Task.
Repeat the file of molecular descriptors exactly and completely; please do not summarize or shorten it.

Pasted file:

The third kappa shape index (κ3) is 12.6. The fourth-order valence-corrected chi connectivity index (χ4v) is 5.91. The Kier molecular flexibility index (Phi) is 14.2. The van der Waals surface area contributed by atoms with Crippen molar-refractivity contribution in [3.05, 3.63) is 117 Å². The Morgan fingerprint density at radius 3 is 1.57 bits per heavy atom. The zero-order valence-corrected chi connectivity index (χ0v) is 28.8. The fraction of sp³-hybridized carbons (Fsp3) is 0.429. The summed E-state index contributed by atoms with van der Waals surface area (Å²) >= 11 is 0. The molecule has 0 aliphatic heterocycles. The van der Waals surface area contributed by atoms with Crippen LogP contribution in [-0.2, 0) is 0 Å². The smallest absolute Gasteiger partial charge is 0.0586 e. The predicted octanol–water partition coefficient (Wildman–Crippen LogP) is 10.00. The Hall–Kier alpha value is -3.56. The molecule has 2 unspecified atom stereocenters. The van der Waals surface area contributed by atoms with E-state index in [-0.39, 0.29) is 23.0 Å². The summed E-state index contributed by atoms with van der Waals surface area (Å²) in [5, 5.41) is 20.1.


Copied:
The third kappa shape index (κ3) is 12.6. The fourth-order valence-corrected chi connectivity index (χ4v) is 5.91. The Kier molecular flexibility index (Phi) is 14.2. The van der Waals surface area contributed by atoms with Crippen molar-refractivity contribution in [3.05, 3.63) is 117 Å². The Morgan fingerprint density at radius 3 is 1.57 bits per heavy atom. The zero-order valence-corrected chi connectivity index (χ0v) is 28.8. The fraction of sp³-hybridized carbons (Fsp3) is 0.429. The summed E-state index contributed by atoms with van der Waals surface area (Å²) >= 11 is 0. The molecule has 0 aliphatic heterocycles. The van der Waals surface area contributed by atoms with Crippen LogP contribution in [-0.2, 0) is 0 Å². The smallest absolute Gasteiger partial charge is 0.0586 e. The predicted octanol–water partition coefficient (Wildman–Crippen LogP) is 10.00. The Hall–Kier alpha value is -3.56. The molecule has 2 unspecified atom stereocenters. The van der Waals surface area contributed by atoms with E-state index in [-0.39, 0.29) is 23.0 Å². The summed E-state index contributed by atoms with van der Waals surface area (Å²) in [5, 5.41) is 20.1.